Momentum is an amazing thing. Despite finishing with a 3-9 record, the least amount of wins for a Notre Dame team since 1963, the Irish went into the off-season on a winning streak.
It was the first time in the Charlie Weis era, and the first time since 2001, that the Irish finished the season with a victory. But instead of dismay, the Irish football program looks to the 2008 season with optimism and excitement. Not what you would expect from a team with the record and statistics of the 2007 Irish football team. As I said before momentum is an amazing thing.
The key question is whether or not that optimism is warranted. Is this really a football team with the coaching and talent to turn things around in just one season? Do they have the coaching and talent to turn it around at all? Well those questions won't be fully answered until November 29th at the earliest, but there are good reasons to be optimistic about the 2008 Irish football team. I am cautious with my optimism, but I'm optimistic none-the-less.
In these articles, I will discuss what I believe needs to happen for the Irish to turn things around in 2008. It remains to be seen whether or not the Irish will have a repeat of 2007, challenge for a major bowl game, or finish somewhere in between. But there are encouraging pieces to the puzzle that lead me to believe that if things go well and the Irish catch a few breaks, Notre Dame will have a relatively happy fan base after this season.
The 2008 Irish will be a talented football, but still a very young football team. They will be talented enough to be competitive in every football game, but still aren't good enough to just go out there and beat opponents on talent alone. What do the Irish need to do to win?
Here are my thoughts:
The first thing this team needs is an attitude change. Not an adjustment, but a complete overhaul. I didn't see a hungry football team in 2007.
It's okay to be business-like in your approach as a football team. There are successful programs around the country (Ohio State) that are business-like in their approach to the game of football. What those teams have that Notre Dame lacked is the ability to still be hungry and play with an energy level that week in and week out overwhelms opponents.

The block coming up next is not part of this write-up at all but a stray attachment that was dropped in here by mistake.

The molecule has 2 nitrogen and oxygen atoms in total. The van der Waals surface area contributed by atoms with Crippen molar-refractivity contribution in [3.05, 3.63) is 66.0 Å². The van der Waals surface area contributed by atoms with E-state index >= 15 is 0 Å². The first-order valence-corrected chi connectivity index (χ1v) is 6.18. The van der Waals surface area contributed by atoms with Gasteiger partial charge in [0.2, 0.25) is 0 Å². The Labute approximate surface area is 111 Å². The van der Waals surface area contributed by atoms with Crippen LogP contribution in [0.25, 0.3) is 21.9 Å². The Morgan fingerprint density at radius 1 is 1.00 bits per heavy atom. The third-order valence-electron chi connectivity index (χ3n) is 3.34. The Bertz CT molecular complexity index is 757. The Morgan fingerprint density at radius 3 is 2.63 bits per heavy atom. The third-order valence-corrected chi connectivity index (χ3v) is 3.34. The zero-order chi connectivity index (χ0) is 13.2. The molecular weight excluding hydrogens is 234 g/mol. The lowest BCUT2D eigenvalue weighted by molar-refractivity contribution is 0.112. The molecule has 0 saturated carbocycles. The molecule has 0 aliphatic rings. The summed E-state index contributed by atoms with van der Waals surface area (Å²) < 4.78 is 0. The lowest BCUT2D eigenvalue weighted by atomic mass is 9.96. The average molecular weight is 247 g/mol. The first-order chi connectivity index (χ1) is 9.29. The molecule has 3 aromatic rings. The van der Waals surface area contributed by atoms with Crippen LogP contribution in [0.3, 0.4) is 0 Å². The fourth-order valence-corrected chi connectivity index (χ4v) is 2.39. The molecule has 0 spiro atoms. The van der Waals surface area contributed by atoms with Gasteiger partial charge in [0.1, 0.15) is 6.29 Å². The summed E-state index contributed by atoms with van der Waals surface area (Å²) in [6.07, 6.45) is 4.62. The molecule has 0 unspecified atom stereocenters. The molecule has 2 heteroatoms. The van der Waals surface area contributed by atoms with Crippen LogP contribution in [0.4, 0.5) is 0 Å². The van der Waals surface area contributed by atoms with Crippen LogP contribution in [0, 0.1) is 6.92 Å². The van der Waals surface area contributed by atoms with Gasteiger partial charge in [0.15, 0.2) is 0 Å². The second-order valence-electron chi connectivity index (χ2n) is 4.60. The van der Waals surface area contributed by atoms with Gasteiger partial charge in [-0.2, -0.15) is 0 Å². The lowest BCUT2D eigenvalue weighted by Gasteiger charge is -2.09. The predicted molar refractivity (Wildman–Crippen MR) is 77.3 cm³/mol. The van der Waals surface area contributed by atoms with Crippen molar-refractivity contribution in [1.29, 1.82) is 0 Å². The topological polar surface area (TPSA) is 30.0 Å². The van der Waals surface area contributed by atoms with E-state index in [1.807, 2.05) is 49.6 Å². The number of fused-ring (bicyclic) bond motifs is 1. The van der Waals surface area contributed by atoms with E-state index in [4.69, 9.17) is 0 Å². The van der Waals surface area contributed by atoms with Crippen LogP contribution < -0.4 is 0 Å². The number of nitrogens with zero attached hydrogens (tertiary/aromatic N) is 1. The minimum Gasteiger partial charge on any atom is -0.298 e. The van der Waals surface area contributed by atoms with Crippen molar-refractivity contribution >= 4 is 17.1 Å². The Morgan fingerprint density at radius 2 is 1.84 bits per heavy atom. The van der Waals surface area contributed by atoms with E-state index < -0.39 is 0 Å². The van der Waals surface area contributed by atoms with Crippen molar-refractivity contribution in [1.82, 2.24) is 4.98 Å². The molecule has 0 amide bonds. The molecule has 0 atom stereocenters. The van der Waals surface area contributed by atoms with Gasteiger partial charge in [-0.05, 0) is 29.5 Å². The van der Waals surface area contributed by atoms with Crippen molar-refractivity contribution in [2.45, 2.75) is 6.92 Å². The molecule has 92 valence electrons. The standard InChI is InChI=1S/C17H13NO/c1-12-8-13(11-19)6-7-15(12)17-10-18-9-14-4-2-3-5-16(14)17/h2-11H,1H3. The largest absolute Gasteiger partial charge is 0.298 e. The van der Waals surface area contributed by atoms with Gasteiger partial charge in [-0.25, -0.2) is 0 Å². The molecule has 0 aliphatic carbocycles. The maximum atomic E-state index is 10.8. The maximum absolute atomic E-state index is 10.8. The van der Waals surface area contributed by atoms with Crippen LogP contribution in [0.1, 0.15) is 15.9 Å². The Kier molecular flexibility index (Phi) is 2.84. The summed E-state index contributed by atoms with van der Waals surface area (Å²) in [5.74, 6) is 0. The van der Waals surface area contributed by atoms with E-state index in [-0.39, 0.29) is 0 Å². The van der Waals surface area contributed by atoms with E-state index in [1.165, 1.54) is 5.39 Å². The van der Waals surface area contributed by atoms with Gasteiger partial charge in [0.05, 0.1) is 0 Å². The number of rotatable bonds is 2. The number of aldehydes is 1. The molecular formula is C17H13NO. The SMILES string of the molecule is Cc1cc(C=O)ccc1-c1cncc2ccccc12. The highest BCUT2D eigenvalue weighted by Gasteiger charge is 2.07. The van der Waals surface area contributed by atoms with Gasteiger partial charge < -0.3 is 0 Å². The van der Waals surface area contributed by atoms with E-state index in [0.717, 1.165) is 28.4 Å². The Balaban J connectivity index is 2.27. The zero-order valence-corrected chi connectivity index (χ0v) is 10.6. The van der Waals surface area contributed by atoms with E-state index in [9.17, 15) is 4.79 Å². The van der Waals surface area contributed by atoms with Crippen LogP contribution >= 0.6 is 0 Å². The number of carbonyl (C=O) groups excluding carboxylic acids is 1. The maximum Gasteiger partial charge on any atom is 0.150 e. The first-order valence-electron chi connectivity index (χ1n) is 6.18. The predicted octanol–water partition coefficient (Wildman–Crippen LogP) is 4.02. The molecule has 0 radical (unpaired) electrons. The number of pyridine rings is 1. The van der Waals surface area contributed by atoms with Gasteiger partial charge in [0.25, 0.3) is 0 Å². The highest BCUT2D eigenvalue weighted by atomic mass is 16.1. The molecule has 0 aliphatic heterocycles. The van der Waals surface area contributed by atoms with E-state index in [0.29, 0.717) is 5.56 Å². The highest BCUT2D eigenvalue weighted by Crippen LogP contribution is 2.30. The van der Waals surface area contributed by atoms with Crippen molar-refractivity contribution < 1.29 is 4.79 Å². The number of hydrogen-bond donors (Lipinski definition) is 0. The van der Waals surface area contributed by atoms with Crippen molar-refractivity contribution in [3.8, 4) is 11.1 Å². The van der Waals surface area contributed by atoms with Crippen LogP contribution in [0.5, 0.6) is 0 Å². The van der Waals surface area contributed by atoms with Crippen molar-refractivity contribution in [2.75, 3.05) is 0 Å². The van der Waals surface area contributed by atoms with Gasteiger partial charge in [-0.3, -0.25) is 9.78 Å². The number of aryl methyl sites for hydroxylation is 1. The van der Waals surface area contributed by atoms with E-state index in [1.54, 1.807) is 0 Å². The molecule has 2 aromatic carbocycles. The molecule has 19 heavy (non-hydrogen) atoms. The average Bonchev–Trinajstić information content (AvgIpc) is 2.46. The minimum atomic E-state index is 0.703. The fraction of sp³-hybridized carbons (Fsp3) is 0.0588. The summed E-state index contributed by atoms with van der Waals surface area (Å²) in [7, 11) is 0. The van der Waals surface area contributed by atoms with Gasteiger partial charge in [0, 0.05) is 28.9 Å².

It was a rare occasion last year that the Irish football team appeared to be the hungrier team, the more passionate team, the more aggressive team, the team that seemed to want to win that game more. I do not believe for one second that the Irish coaches and players didn't care about winning. They do. But they didn't play with the energy and attitude to make it happen. When Notre Dame steps on the field, it doesn't matter if they are 12-0 or 0-12, they are going to get a little something extra from every team on their schedule. Notre Dame is still Notre Dame in this regard. This football team needs to match and surpass that energy level.
Notre Dame also needs to take the field in 2008 with a chip on their shoulder. Opposing coaches, players, rival fan bases, and media members have had a full year to enjoy kicking the Irish program while it is down. Coach Weis did a good job in 2005 using negative attention to rally his team. There needs to be some of that this season and it needs to start the first day of camp. This football team needs to take an "Us against the world" mentality. Not only will that add much needed energy to the players, but also will play a big role in bringing this football team together.